initiating. When the therapist uses the skill of
attending, the client becomes fully involved in
their treatment; responding and the client
explores their issues; personalizing and the
client understands the personal meaning of their
issues; initiating and the client takes action to
change.

1. Attending. While the Dictionary defines
attending as "to be present with, to pay attention
to, or to apply yourself," in counseling, it has
more to do with listening to, getting in touch
with, and understanding your clients' unique
perspectives, expectations, readiness to change,
and personal values, as opposed to yours or your
program's. At the same time, it involves the
client in addressing their own issues. To aptly
practice attending to your client you should take
deliberate steps to prepare, position, observe,
and listen.

One way a good counselor prepares him or
herself is by remembering details about his/her
client from session to session. A simple, tried-
and-true method to ensure this process is to take
thorough, prompt therapy notes about every
contact with the client, and to review these notes
before each new session. A good therapist is not
only familiar with his/her client's problems but
also their strengths, competencies, and areas of
positive self-esteem, and can bring these assets
to bear during counseling.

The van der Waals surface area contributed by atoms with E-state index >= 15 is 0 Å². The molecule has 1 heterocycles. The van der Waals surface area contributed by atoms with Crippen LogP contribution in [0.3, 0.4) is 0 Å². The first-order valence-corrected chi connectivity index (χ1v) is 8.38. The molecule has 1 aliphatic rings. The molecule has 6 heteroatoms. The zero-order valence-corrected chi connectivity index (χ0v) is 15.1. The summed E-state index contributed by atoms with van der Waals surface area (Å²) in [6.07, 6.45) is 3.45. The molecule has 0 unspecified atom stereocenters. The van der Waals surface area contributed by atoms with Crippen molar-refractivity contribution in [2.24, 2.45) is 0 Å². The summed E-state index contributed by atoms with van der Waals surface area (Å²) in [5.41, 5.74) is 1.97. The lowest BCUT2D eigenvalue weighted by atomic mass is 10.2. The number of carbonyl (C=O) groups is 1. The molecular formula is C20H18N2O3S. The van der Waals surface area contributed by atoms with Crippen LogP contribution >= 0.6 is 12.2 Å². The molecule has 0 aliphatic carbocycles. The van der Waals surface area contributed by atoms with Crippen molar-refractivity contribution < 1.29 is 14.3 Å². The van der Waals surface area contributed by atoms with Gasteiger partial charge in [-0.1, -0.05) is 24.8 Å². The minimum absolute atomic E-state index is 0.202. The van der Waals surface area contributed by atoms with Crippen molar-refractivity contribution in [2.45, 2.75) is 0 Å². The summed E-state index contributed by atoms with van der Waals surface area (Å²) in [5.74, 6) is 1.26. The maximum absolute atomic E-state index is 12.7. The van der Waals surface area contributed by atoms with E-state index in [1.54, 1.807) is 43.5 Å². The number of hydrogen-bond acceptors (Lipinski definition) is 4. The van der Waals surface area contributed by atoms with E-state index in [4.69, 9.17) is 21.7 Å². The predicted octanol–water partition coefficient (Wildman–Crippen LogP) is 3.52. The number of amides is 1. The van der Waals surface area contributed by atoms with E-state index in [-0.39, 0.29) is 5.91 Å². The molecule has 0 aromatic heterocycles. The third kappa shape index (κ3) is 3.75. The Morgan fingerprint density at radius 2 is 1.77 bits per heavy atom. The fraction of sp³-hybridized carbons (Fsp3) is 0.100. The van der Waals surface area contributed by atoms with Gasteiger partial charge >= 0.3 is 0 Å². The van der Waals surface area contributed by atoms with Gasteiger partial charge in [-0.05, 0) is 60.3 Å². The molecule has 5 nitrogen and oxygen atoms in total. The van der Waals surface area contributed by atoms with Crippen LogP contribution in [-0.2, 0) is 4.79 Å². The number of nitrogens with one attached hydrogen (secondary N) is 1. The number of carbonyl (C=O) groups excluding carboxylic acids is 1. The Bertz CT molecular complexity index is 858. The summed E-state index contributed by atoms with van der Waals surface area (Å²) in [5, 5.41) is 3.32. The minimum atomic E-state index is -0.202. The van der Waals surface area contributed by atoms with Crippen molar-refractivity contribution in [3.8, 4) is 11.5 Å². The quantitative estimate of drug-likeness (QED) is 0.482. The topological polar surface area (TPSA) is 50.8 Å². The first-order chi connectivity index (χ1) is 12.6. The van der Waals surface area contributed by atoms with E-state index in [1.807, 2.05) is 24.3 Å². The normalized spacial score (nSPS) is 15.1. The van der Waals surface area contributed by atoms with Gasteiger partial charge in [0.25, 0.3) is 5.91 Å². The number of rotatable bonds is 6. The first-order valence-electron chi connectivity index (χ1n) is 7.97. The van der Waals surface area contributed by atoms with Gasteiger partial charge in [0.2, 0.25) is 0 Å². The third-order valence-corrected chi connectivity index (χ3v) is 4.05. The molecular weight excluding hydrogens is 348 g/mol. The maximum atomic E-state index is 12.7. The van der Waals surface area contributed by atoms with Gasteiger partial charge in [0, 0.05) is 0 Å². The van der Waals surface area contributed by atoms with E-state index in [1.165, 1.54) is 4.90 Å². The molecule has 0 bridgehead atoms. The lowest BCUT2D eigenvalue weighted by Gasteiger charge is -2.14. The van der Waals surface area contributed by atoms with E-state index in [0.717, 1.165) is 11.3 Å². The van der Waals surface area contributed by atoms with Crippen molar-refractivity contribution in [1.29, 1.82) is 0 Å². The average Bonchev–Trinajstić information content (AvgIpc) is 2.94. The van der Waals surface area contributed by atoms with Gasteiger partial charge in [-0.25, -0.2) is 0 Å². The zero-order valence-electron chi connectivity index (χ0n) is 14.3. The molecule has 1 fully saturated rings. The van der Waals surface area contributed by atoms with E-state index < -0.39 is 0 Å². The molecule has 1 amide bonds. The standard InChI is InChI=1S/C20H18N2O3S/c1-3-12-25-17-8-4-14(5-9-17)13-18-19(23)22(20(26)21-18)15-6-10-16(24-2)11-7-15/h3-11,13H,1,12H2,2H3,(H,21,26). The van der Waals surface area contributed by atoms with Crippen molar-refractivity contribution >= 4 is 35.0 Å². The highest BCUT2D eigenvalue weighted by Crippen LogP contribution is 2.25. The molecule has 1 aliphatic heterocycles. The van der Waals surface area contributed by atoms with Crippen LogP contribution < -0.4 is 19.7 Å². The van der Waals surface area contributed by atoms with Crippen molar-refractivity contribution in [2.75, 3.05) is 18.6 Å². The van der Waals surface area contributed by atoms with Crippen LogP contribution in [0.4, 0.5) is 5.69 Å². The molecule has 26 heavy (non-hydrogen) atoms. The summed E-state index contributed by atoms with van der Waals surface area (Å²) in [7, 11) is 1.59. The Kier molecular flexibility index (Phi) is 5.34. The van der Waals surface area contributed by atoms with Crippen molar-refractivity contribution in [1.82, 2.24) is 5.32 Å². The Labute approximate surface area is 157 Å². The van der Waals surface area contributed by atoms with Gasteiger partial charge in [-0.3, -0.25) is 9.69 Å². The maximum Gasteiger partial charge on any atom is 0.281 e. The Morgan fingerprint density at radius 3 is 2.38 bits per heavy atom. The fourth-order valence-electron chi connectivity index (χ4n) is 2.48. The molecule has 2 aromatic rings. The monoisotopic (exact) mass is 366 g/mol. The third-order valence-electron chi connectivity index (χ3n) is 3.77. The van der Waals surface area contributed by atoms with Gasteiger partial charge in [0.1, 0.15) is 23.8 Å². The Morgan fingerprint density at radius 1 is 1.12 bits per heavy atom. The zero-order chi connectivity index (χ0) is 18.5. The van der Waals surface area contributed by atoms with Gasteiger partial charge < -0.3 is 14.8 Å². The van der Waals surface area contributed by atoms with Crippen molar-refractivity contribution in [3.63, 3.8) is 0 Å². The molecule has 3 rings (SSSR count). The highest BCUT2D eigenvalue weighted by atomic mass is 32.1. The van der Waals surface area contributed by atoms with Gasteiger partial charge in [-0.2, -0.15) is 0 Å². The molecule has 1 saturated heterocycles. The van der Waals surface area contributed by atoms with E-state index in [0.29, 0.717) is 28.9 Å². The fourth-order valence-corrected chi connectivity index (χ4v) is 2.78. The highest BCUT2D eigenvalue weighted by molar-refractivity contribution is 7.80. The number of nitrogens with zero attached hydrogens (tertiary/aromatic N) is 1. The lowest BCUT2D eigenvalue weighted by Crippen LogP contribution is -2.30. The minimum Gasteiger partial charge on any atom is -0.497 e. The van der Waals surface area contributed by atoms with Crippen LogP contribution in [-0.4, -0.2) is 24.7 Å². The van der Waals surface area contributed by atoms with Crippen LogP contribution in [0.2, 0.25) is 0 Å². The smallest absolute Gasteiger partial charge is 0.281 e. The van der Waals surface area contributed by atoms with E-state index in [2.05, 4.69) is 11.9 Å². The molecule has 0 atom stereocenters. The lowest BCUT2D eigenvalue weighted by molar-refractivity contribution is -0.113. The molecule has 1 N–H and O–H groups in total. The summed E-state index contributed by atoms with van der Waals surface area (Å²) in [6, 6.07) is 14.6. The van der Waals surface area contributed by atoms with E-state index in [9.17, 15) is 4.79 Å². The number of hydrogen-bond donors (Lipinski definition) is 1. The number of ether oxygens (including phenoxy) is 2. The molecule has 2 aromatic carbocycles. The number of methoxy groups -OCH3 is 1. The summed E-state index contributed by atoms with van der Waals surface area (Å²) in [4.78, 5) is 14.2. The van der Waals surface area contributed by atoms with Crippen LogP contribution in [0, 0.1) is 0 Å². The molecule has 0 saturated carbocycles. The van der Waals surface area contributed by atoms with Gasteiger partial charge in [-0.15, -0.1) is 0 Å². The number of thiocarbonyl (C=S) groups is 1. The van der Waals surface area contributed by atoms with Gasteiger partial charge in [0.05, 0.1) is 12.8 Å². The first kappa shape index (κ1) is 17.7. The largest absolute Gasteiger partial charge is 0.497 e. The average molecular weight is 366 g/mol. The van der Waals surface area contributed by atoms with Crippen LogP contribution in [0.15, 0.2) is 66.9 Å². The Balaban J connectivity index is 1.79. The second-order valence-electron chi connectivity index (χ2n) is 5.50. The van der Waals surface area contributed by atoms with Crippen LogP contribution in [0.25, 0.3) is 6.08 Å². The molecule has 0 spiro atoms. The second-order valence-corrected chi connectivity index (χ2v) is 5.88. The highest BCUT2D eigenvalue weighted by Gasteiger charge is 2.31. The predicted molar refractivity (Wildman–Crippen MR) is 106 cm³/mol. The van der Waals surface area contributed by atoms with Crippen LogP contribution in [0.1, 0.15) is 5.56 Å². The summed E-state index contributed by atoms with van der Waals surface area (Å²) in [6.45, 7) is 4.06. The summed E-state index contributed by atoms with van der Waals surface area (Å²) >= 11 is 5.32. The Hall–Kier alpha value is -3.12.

5

One way an effective therapist positions him or
herself is by properly arranging the counseling
setting. Research suggests that your office not
be your private sanctuary where you display a
lot of personal items, but rather a counseling
setting. Decorations should reflect your
commitment to helping people. The furniture in
group rooms should be arranged so all can see
each other's face without having to turn around,
lean uncomfortably, or restrict another's view.

Respect your client's personal space by
remaining 3-4 feet from your client. Squarely
face your client along with the following have
been found to be effective:
Sit and lean discreetly forward toward
your client
Adopt an open posture with arms an
legs
Maintain eye contact; take cues from
your client as to how much eye contact
he/she is comfortable with
Try to relax as you interact with your
client.

The effectual counselor observes by noticing
and interpreting nonverbal expressions. Ask
yourself, if I looked the way my client looks,
how would I feel?

Clients on the verge of dropping out of treatment
often express dissatisfaction with treatment or
the therapeutic process by missed appointments,
arriving late, failing to complete required forms
and assignments, or remaining mute when asked
to participate. Any occurrence of such behavior
provides an opportunity to discuss the reasons
for the behavior and to learn from it.

A good therapist listens by getting clients to talk
openly about feelings, reasons, and desires.
Focusing on your client's immediate feeling,
need, distress, anxiety, issue, situation, pain, or
experience is critical regardless how appropriate
it may seem in the larger scheme of treatment.